Purpose Combined heart-liver transplantation is an increasingly accepted treatment for select patients with heart and liver disease. Despite growing optimism, heart-liver transplantation remains an infrequent operation. We report our institutional experience with heart-liver transplantation. Methods All combined heart-liver transplantations at Cedars-Sinai Medical Center from 1998-2014 were analyzed. Primary outcomes were patient and graft survival and secondary outcomes included rejection, infection, reoperation, length of stay, and readmission. Results There were 7 heart-liver transplants: 6 simultaneous (single donor) and 1 staged (2 donors). Median follow-up was 22.1 (IQR 13.2-48.4) months. Mean recipient age was 50.8 ± 19.5 years. Heart failure etiologies included familial amyloidosis, congenital heart disease, hypertrophic cardiomyopathy, systemic lupus erythematosus, and dilated cardiomyopathy. Preoperative left ventricular ejection fraction averaged 32.3 ± 12.9%. Five (71.4%) patients required preoperative inotropic support; 1 required mechanical circulatory support. The most common indications for liver transplant were amyloidosis and cardiac cirrhosis. Median Model for End-stage Liver Disease score was 10.0 (9.3-13.8). Six-month and 1-year actuarial survivals were 100% and 83.3%, with mean survival exceeding 4 years. No patient experienced cardiac allograft rejection, 1 experienced transient liver allograft rejection, and 1 developed progressive liver dysfunction resulting in death. Five developed postoperative infections and 3 (42.9%) required reoperation. Median ICU and hospital stays were 7.0 (7.0-11.5) and 17.0 (13.8-40.5) days. There were 4 (57.1%) readmissions. Conclusions For carefully selected patients with coexisting heart and liver disease, combined heart and liver transplantation offers acceptable patient and graft survival.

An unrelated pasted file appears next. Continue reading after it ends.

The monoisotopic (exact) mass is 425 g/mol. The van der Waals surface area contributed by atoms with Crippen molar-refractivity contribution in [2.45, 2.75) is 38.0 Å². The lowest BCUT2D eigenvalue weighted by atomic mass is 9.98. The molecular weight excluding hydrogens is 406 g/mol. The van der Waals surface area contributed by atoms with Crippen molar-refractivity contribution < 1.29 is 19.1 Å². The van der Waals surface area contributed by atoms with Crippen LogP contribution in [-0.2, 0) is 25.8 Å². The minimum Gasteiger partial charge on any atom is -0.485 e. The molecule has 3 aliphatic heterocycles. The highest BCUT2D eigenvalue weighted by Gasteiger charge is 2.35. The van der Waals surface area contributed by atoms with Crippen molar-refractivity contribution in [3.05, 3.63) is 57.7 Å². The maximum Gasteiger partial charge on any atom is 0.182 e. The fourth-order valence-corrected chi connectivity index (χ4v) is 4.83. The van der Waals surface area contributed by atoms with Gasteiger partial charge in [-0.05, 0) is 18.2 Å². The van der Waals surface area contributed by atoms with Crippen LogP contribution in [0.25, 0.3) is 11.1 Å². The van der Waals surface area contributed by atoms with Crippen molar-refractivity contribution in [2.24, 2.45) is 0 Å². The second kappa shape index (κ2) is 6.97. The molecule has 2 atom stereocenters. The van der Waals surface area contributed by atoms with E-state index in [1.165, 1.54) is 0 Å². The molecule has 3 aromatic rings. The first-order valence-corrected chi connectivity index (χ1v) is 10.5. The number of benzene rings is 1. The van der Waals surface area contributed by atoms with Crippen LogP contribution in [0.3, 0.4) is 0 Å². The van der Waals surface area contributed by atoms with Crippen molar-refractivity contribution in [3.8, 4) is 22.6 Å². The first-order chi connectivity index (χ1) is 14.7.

|Original language||English (US)|
|Number of pages||5|
|State||Published - Nov 1 2015|
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